"Going to Annabel's right now is just bloody good fun," says one regular. "The crowd is posh, but not like at some sort of St James' club, where you've got people snooting around who are actually down to their last pair of shoes. It's actually full of very glamorous, rich, new London society, like it used to be during the 1960s and 1970s. All the different generations can go there to party. In fact, it's a bit like a society wedding in that respect, with all the exclusivity that entails."
Ah yes, the exclusivity. Nine thousand members of Annabel's pay anything up to £750 a year for the privilege of making it past the top-hatted doorman. Once there they've got to shell out about a tenner for each drink. Want dinner, and you're looking at upwards of £80 a head. Since guests are banned from paying for drinks there, a night on the sauce requires a pretty healthy member's wallet.
A smart dress code is also rigidly enforced. It always has been, bar a hiccup in 2002, when the proprietor, Mark Birley, relaxed the requirement that men should wear a dark suit and tie. He was forced to perform a U-turn several months later, when his club began to resemble an airport waiting lounge.
"I had overlooked the simple truth that the British have no tradition of casual clothes," he wrote. "We seem to have a uniform for anything." Jackets are now de rigueur and jeans are banned.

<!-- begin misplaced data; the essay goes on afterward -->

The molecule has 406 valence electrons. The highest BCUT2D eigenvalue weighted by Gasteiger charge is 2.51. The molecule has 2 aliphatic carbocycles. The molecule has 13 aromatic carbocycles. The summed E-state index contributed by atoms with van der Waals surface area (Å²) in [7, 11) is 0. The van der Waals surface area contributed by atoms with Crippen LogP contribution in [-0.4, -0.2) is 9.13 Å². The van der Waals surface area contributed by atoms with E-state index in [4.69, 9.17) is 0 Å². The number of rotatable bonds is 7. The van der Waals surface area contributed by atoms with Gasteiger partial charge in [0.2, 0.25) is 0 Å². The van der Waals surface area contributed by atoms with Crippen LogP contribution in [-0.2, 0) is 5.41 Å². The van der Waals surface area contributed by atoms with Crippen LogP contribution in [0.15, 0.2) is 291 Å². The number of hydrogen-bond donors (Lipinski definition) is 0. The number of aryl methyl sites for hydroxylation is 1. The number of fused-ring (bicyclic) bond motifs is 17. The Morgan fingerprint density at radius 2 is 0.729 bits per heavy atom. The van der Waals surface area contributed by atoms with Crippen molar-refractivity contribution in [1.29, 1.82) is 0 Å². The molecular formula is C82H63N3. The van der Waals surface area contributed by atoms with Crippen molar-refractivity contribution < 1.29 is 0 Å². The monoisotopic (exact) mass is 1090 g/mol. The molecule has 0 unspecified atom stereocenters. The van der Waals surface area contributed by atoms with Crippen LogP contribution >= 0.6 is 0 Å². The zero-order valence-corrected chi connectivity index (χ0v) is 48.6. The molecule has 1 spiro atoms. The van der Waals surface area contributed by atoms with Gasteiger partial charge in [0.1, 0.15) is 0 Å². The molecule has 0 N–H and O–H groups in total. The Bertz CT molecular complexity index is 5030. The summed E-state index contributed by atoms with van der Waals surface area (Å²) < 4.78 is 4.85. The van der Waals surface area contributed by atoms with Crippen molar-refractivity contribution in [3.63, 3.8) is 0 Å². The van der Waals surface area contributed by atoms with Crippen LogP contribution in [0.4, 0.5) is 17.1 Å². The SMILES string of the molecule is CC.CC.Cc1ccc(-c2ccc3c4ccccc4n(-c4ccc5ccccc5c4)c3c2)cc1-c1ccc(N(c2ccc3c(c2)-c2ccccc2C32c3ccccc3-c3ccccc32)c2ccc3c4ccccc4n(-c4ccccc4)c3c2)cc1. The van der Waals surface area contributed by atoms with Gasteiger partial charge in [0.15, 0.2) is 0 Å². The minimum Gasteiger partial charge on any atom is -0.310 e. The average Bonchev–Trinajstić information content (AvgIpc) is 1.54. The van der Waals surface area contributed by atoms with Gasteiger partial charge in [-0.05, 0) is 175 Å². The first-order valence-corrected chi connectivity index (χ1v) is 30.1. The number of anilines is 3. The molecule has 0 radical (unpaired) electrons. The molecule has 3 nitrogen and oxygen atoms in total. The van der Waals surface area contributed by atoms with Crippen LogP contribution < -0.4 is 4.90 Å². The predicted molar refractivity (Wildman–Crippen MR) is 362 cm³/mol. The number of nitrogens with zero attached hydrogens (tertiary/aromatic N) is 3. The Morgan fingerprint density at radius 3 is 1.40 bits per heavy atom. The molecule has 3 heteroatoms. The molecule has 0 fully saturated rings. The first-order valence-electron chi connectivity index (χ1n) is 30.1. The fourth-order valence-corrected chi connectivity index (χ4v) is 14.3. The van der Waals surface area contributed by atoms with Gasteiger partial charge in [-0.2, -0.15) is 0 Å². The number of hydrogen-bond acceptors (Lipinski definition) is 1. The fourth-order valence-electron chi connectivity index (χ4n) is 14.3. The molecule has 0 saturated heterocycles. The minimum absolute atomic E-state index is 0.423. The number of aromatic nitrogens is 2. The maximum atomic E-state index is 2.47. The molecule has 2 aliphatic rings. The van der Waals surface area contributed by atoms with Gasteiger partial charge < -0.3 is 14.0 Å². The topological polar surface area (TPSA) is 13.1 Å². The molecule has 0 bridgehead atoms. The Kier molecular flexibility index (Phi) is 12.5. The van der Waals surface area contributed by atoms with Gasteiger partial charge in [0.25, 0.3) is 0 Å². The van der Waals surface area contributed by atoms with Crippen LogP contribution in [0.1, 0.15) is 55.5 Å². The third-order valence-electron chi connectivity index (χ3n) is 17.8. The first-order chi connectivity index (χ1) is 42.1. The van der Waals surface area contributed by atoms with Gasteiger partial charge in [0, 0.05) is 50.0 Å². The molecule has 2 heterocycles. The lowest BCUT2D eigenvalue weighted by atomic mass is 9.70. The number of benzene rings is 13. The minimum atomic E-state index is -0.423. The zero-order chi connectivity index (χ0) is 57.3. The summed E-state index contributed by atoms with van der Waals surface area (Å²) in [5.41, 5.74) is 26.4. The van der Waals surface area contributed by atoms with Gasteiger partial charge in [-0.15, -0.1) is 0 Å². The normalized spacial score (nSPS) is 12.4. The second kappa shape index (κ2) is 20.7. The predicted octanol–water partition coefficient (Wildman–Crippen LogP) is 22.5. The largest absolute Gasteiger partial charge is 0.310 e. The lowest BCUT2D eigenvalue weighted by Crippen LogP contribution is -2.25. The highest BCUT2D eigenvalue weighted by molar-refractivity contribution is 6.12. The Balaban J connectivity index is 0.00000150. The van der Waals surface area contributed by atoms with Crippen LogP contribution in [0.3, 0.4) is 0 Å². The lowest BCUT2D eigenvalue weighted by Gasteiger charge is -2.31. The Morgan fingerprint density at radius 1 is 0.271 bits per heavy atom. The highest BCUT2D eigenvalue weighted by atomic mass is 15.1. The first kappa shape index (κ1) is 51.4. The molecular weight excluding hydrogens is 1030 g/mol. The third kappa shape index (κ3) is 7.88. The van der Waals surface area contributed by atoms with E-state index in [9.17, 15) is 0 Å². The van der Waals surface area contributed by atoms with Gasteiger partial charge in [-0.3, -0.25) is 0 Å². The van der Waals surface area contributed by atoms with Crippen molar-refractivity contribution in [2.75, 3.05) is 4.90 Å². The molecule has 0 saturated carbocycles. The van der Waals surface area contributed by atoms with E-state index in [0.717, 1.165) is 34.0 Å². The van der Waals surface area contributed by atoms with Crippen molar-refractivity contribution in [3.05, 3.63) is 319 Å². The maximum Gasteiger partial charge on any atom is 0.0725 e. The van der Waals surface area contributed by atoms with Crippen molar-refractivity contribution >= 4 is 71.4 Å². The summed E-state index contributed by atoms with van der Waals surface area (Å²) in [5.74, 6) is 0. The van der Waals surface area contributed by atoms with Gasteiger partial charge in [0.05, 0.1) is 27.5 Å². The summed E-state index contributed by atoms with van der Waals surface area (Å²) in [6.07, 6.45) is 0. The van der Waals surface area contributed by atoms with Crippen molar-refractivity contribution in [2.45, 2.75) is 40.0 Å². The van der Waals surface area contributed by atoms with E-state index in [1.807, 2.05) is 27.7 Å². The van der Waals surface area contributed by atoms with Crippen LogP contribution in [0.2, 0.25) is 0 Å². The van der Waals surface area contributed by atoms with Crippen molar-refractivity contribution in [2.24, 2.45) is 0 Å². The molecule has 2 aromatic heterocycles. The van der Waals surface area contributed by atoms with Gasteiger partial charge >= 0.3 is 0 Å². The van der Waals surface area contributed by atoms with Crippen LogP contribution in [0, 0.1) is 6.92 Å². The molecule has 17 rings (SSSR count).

Unlike a lot of supposed "clubs", entrance really is restricted to members and their guests. In fact, a bylaw in its constitution stipulates that the ex-wives of members are not allowed to cross the threshold. According to member Anthony Haden-Guest: "This may seem strict, but it's not the arbitrary cruelty of a Studio 54 door policy. It's the rules. Like nanny."
Anyway, make it past the front door, and a staircase takes you into a long, ornate basement. A bar and series of drawing rooms - decorated in the manner of a slightly over-indulged country house - lead to the main dining area, which looks like a cross between a lapdancing club and the palace of an Arab sheikh.
The lavish interior decoration of Annabel's stands like a two-fingered salute to the slick minimalist interiors of other modern venues. It's very much the baby of Birley, and, while not to everyone's taste, has barely changed since the club was founded.
"I would describe the interior as a high point in what it does," says the social commentator and occasional visitor Peter York. "By that I mean it's a collaboration between Mark Birley and the designer Nina Campbell. We haven't seen that kind of look for a while, but there's something seductive about it. It's to do with the basement-ness and the deep red armless sofas," he said.
"You've got to add to that the sort of people who sit there. I mean these boys with names like Thierry and Jean-Claude, with their big curly hair and a pair of English girls on their arm. It all looks rather modern, although you've got to set that feel against the particular quality of the loos, and the butler-like staff."
Another key moment in Annabel's renaissance was the appointment of Birley's son, Robin, and daughter, India-Jane, brought in a couple of years ago to bring the sparkle back. In the words of one member, it had become the sort of place that the young avoided, in case they caught their dad there with his mistress. That soon changed.